CHETRY: See I'm all one -- Carol and I were having a discussion before. She said oh, it's mean -- it's mean to tell people that you know, you're perfect. Now change.


COSTELLO: Well, no, no. Hear me out.

CHETRY: Ok. Let me hear you out.

COSTELLO: When I see shows that are on the air right now.


COSTELLO: Similar to yours, they completely annihilate the person.


COSTELLO: Make them feel disgusting. They throw all of their clothing away and then they transform them into this person you don't even recognize any more.


COSTELLO: And then when they are presented to their families, the families begin crying as if to say oh my God, I'm so glad we got rid of that ugly person in our family and we have this beautiful swan.

KRESSLEY: Exactly, no that's --


COSTELLO: It's awful.

KRESSLEY: Right, that's exactly not what happens on "Carson Nation." Because that's why I called a make better because I don't want to steam roll somebody into a look that's totally not them. And that they looked like a Vegas show girl and where are you going to wear this outfit in Utah.

So I really spend time with them. We hear their story. And I find out what's going to make their life better. You know, how can they -- what have they always wanted? What's going to be empowering for them?

CHETRY: Right.

KRESSLEY: And we really keep it the best version of themselves.

CHETRY: See that's what I like to into my -- my alternative argument to Carol was that, you know, a lot of times you can get in a rut. You get depressed --



CHETRY: -- and let yourself slide.


CHETRY: And then you're like, you know what, I just -- I told her I said, I wear the same pair of velour shorts every single day when I get home. I have a million other clothes.


KRESSLEY: That one of -- me too.

CHETRY: If you pay me, you make me throw them out. And so you're just helping me be perhaps a better version of myself.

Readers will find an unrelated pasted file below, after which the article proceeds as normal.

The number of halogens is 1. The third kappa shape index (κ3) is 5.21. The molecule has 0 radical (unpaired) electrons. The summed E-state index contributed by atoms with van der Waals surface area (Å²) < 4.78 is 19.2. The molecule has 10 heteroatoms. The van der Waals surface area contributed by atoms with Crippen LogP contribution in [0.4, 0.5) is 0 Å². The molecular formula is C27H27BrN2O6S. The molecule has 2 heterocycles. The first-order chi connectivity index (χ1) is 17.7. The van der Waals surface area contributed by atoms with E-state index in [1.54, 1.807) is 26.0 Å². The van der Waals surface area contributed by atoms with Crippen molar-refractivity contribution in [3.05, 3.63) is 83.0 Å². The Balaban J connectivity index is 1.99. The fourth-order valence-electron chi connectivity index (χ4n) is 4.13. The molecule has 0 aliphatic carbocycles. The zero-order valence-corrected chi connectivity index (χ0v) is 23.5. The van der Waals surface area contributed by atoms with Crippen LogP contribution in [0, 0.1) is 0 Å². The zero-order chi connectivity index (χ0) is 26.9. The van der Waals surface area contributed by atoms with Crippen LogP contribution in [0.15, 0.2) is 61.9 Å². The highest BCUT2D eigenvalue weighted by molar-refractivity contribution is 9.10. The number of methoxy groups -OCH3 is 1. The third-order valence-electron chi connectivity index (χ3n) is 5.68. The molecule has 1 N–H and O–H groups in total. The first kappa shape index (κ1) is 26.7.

KRESSLEY: Yes. I think a lot of women especially, most moms are out there they're working and they're busy. You want to do things that are quick and easy. And you do, you go for that same pair of pants, that same t-shirt.

And I'm just out there saying look there are other options. They don't have to take a lot of time. I can show you how you can still be chic and look young and fun and sexy and sassy and embrace all of those parts of you and express it through, you know, your hair and your makeup and your clothes.

COSTELLO: Ok well, let me ask you -- I always like to be a cynic.

KRESSLEY: I hear a devil's advocate in the background.


COSTELLO: I admit it. The psychology of this. Some of the shows on television, they try to say you have no self-esteem, that's why you dress that way. If we dress you in this type of clothing and you look great, your life will change.


COSTELLO: That's not exactly true.

KRESSLEY: You know, I don't think -- you know, a makeover by its very nature is very superficial. Here put this on and do this with your hair, now you're different. No, that doesn't work. I have been doing this for a long time. I started out on "Queer Eye for the Straight Guy." And also a really popular show called "How to Look Good Naked." It's not the end result but the process.

It's saying you're worth the attention. You're worth the time. Someone cares about you. You need to care about yourself. Literally, my makeovers are holding up a mirror literally and saying look, you have the potential to change.

CHETRY: Right. And also where you're living and -- now I'm interviewing Carol. You're living in a society where the bottom line is people judge you by what you look like, unfortunately. And I know that that's --